May 28, 2010

Zimbabwe’s Mugabe in court fight with LGBT … and Willie Brown

Former San Francisco Mayor Willie Brown and two Zimbabwe gay and lesbian activists are off the hook in Zimbabwe—for now.

A Zimbabwe court released the two LGBT activists on bail May 27 after they were arrested for possessing “indecent material” and hanging a letter on their office wall from the flamboyant Brown. The letter was considered “insulting” to President Robert Mugabe, according to pinknews.co.uk.

President Robert Mugabe

Ellen Chadehama, 34, and Ignatius Mhambi, 38, both work for the Gays and Lesbians of Zimbabwe (GALZ) and will now face trial on June 10, when they could be sentenced to imprisonment.

The mayor’s letter denounced Mugabe’s opposition to homosexuality and praised GALZ for its work, according to defense attorney David Hofisi. Police also accused the activists of “undermining the authority of the president” by hanging the letter in the GALZ office.

Hofisi also claimed both were forced to squat with arms outstretched and were hit with bottles when they became weak or wobbled while in prison, according to the article.

Mugabe has been quoted in many news sources saying that same-sex partners are “lower than dogs and pigs.”  Although homosexuality is illegal in Zimbabwe, as in most African nations, arrests there like these are rare.

The incident is just one of many recent moves against LGBT couples and activists across Africa.

Steven Monjeza, 26, (left) and Tiwonge Chimbalanga, 20, of Malawi. Handcuffed together and driven away as onlookers cheer.

On May 20, two Malawi men, Steven Monjeza, 26, and Tiwonge Chimbalanga, 20, who became engaged, received 14-year sentences after being convicted of indecent acts—including sodomy, according to Reuters.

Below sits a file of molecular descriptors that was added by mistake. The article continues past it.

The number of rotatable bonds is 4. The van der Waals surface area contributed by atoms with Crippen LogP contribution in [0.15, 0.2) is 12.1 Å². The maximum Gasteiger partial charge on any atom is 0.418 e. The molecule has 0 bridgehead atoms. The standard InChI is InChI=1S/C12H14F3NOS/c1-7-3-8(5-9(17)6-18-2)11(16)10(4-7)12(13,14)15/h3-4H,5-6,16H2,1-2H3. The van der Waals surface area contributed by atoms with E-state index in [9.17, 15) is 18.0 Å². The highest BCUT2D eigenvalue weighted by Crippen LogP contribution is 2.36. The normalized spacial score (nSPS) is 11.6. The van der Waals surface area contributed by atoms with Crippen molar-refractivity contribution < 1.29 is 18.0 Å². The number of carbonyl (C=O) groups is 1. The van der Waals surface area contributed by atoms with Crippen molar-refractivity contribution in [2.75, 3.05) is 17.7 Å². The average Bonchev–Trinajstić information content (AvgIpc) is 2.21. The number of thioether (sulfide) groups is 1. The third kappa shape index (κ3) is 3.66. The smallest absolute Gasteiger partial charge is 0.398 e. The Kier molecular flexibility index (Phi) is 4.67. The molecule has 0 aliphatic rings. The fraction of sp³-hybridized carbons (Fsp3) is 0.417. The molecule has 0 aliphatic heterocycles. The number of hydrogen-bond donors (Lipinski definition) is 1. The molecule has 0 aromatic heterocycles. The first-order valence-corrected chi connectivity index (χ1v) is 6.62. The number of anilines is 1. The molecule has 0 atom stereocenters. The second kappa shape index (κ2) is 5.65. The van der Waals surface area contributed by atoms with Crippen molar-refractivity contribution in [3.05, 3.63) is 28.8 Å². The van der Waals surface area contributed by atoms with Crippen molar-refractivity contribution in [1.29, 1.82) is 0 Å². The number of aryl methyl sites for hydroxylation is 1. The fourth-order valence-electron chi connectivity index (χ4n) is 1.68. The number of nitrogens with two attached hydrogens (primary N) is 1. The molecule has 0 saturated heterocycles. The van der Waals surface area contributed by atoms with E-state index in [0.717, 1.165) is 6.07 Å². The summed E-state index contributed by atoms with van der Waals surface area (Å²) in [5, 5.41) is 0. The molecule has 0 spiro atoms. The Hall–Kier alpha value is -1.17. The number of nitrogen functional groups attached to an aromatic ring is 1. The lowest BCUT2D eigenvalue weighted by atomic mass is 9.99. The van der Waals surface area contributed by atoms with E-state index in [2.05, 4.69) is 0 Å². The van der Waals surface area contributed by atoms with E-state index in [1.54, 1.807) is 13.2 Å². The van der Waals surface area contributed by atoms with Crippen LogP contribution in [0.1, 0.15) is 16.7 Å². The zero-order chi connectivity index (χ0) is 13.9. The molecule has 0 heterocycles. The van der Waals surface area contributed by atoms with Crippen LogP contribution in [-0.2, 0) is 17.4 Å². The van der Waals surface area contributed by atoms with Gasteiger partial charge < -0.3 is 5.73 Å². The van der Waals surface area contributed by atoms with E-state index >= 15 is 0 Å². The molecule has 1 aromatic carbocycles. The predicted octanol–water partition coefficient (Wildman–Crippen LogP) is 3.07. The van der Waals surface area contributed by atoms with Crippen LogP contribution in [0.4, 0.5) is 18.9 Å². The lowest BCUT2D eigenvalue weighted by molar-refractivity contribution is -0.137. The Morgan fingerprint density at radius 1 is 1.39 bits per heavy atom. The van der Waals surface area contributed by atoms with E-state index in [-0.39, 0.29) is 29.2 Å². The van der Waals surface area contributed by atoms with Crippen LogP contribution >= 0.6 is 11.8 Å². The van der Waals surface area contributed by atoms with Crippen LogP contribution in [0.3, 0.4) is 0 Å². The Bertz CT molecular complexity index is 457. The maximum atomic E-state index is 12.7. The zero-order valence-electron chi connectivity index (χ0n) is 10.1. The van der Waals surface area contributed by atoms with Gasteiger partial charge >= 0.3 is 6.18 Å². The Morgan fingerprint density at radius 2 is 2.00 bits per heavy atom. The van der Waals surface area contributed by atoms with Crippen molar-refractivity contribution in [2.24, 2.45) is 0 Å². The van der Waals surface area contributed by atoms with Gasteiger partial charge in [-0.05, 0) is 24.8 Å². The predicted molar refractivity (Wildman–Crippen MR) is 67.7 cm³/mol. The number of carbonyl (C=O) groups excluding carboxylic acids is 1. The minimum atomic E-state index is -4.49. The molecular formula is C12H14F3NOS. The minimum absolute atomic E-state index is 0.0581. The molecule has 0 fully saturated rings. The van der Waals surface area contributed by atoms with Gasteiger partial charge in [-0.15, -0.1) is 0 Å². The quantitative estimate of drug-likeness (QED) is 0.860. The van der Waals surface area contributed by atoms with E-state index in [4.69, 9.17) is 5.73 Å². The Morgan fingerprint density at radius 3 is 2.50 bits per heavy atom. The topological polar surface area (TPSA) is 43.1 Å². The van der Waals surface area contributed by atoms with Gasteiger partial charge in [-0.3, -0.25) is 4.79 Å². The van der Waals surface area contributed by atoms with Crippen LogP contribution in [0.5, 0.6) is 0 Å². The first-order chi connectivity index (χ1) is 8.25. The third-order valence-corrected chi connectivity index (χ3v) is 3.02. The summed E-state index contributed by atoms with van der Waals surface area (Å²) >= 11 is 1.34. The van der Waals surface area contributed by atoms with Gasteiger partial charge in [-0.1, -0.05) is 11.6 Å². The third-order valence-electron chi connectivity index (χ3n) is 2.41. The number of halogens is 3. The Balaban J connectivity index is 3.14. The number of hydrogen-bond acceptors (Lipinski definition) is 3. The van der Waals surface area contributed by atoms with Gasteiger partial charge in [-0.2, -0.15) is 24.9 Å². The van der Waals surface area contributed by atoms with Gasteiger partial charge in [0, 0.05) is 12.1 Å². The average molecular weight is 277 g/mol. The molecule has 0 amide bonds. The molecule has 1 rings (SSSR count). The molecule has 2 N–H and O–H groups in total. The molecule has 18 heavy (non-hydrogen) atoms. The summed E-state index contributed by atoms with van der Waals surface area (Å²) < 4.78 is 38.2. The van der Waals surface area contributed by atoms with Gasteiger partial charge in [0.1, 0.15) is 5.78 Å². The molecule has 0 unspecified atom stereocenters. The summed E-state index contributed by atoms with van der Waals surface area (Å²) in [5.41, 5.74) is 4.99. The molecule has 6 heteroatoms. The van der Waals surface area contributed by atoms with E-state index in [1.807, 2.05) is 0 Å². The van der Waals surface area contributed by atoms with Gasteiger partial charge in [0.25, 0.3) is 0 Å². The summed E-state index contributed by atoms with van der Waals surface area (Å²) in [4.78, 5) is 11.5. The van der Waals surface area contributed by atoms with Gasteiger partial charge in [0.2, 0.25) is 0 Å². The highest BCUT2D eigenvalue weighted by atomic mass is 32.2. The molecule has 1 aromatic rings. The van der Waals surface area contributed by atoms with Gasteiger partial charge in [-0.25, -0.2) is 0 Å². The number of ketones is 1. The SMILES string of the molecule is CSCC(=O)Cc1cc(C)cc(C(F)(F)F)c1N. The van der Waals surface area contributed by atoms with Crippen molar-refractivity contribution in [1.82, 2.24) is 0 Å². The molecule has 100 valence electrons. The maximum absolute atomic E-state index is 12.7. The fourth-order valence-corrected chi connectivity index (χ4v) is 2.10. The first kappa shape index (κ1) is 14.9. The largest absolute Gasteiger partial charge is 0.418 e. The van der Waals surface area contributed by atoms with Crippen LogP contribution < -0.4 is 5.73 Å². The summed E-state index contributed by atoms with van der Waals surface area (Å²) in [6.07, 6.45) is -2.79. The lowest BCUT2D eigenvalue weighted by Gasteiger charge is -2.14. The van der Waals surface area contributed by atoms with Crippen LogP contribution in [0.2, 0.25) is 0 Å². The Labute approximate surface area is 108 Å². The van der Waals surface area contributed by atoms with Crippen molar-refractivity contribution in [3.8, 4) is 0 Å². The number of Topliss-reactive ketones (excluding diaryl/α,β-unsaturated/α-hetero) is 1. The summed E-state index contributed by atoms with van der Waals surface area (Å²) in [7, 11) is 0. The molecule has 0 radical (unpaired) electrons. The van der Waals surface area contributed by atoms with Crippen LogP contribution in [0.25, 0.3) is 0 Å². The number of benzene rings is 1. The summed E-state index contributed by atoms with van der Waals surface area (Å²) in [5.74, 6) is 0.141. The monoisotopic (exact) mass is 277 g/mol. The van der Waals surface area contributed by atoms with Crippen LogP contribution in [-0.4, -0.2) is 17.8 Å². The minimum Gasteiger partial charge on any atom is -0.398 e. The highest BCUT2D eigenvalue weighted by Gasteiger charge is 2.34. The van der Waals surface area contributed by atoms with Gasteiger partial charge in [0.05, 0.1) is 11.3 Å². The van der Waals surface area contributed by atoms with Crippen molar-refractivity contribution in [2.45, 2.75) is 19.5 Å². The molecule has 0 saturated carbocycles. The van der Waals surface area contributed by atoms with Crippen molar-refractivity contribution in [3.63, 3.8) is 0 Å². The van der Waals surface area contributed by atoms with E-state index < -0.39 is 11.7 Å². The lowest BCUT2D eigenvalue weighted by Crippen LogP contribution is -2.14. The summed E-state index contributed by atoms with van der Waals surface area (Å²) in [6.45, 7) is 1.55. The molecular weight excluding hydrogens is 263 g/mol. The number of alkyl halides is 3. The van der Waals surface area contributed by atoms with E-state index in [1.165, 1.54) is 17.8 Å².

Another Malawi male was charged in February for pasting up posters that read “Gay rights are human rights,” according to CNN.

Welcome to Zimbabwe

Afterwards, the Nyasa Times reported that Malawi Deputy Information Minister Kingsley

Namakhwa asked gay rights activists to ”come out in the open” so they could be arrested.

Uganda’s government has gone even further in its moves against homosexuality after a Ugandan parliament member introduced the Anti-Homosexuality Bill 2009 which includes a possible death penalty for “aggravated homosexuality.”

The term is described as have gay sex with someone under 18 or is HIV-positive, gay sex when the offender seduces with alcohol or drugs, or the victim of the offense is someone with a disability, according to Global Post.

Homosexuality is illegal in Uganda already and could be punishable by very long terms in prison.

—Don Clyde/Newsdesk

VIDEO: Gay Malawian Couple Found Guilty

VIDEO: Uganda Anti-Homosexuality Bill Protest, London 7th Nov. 2009

CITATIONS:

Zimbabwean gay rights activists released on bail
pinknews.co.uk, May 27, 2010

Galz Pair Accused of Insulting Mugabe and Possession of Pornography
allAfrica.com, May 25, 2010

GALZ website

Malawi man arrested for posting gay rights posters
CNN.com, Feb. 7, 2010

Malawi gay couple sentenced to 14 years in jail
Reuters May 21, 2010

Malawi minister urges gays to ‘come out in the open’ to face arrest
Nyasa Times, Feb. 9, 2010

Uganda’s anti-homosexuality bill sparks hot debate
Global Post, Dec. 31, 2009

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